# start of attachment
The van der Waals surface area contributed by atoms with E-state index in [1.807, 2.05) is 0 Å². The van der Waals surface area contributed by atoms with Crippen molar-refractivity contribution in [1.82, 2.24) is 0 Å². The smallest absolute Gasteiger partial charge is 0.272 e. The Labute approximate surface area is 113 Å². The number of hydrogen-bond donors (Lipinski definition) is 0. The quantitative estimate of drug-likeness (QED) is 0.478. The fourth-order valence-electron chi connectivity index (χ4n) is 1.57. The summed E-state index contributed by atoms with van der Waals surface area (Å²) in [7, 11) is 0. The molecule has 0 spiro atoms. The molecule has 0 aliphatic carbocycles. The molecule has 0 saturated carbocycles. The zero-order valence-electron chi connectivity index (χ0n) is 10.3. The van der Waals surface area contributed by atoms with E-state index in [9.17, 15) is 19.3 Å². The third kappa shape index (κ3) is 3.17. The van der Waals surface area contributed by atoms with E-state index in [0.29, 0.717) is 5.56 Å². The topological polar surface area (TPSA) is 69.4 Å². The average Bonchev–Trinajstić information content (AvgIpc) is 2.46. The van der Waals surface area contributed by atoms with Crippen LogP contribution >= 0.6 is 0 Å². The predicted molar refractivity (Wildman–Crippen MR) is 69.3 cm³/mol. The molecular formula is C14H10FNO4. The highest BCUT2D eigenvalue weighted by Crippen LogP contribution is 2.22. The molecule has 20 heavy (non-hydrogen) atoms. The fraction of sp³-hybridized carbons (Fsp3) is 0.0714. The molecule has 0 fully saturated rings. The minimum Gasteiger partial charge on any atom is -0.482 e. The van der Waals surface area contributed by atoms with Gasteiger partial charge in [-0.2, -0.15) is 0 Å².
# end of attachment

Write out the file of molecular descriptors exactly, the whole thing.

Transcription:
The van der Waals surface area contributed by atoms with E-state index in [1.807, 2.05) is 0 Å². The van der Waals surface area contributed by atoms with Crippen molar-refractivity contribution in [1.82, 2.24) is 0 Å². The smallest absolute Gasteiger partial charge is 0.272 e. The Labute approximate surface area is 113 Å². The number of hydrogen-bond donors (Lipinski definition) is 0. The quantitative estimate of drug-likeness (QED) is 0.478. The fourth-order valence-electron chi connectivity index (χ4n) is 1.57. The summed E-state index contributed by atoms with van der Waals surface area (Å²) in [7, 11) is 0. The molecule has 0 spiro atoms. The molecule has 0 aliphatic carbocycles. The molecule has 0 saturated carbocycles. The zero-order valence-electron chi connectivity index (χ0n) is 10.3. The van der Waals surface area contributed by atoms with E-state index in [9.17, 15) is 19.3 Å². The third kappa shape index (κ3) is 3.17. The van der Waals surface area contributed by atoms with E-state index in [0.29, 0.717) is 5.56 Å². The topological polar surface area (TPSA) is 69.4 Å². The average Bonchev–Trinajstić information content (AvgIpc) is 2.46. The van der Waals surface area contributed by atoms with Crippen LogP contribution >= 0.6 is 0 Å². The predicted molar refractivity (Wildman–Crippen MR) is 69.3 cm³/mol. The molecular formula is C14H10FNO4. The highest BCUT2D eigenvalue weighted by Crippen LogP contribution is 2.22. The molecule has 20 heavy (non-hydrogen) atoms. The fraction of sp³-hybridized carbons (Fsp3) is 0.0714. The molecule has 0 fully saturated rings. The minimum Gasteiger partial charge on any atom is -0.482 e. The van der Waals surface area contributed by atoms with Gasteiger partial charge in [-0.2, -0.15) is 0 Å².